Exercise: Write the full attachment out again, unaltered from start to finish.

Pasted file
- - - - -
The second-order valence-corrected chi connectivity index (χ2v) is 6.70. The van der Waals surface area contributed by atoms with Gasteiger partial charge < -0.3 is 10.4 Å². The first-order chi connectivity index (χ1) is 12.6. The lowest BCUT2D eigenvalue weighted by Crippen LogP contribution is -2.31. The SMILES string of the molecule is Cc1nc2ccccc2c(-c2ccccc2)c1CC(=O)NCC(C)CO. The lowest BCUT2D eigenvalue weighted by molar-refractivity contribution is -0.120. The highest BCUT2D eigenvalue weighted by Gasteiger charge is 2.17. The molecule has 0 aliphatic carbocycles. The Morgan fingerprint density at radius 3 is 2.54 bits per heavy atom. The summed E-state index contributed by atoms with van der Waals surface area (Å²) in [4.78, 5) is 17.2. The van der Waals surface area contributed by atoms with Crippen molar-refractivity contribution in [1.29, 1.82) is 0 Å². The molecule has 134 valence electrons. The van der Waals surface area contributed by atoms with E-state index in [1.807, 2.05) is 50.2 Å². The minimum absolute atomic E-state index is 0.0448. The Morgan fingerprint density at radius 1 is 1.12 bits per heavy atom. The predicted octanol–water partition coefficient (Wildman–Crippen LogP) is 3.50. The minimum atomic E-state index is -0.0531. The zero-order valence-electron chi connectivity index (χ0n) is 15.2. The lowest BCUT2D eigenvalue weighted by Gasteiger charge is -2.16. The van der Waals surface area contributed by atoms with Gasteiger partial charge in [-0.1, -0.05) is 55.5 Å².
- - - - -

The second-order valence-corrected chi connectivity index (χ2v) is 6.70. The van der Waals surface area contributed by atoms with Gasteiger partial charge < -0.3 is 10.4 Å². The first-order chi connectivity index (χ1) is 12.6. The lowest BCUT2D eigenvalue weighted by Crippen LogP contribution is -2.31. The SMILES string of the molecule is Cc1nc2ccccc2c(-c2ccccc2)c1CC(=O)NCC(C)CO. The lowest BCUT2D eigenvalue weighted by molar-refractivity contribution is -0.120. The highest BCUT2D eigenvalue weighted by Gasteiger charge is 2.17. The molecule has 0 aliphatic carbocycles. The Morgan fingerprint density at radius 3 is 2.54 bits per heavy atom. The summed E-state index contributed by atoms with van der Waals surface area (Å²) in [4.78, 5) is 17.2. The van der Waals surface area contributed by atoms with Crippen molar-refractivity contribution in [1.29, 1.82) is 0 Å². The molecule has 134 valence electrons. The van der Waals surface area contributed by atoms with E-state index in [1.807, 2.05) is 50.2 Å². The minimum absolute atomic E-state index is 0.0448. The Morgan fingerprint density at radius 1 is 1.12 bits per heavy atom. The predicted octanol–water partition coefficient (Wildman–Crippen LogP) is 3.50. The minimum atomic E-state index is -0.0531. The zero-order valence-electron chi connectivity index (χ0n) is 15.2. The lowest BCUT2D eigenvalue weighted by Gasteiger charge is -2.16. The van der Waals surface area contributed by atoms with Gasteiger partial charge in [-0.1, -0.05) is 55.5 Å².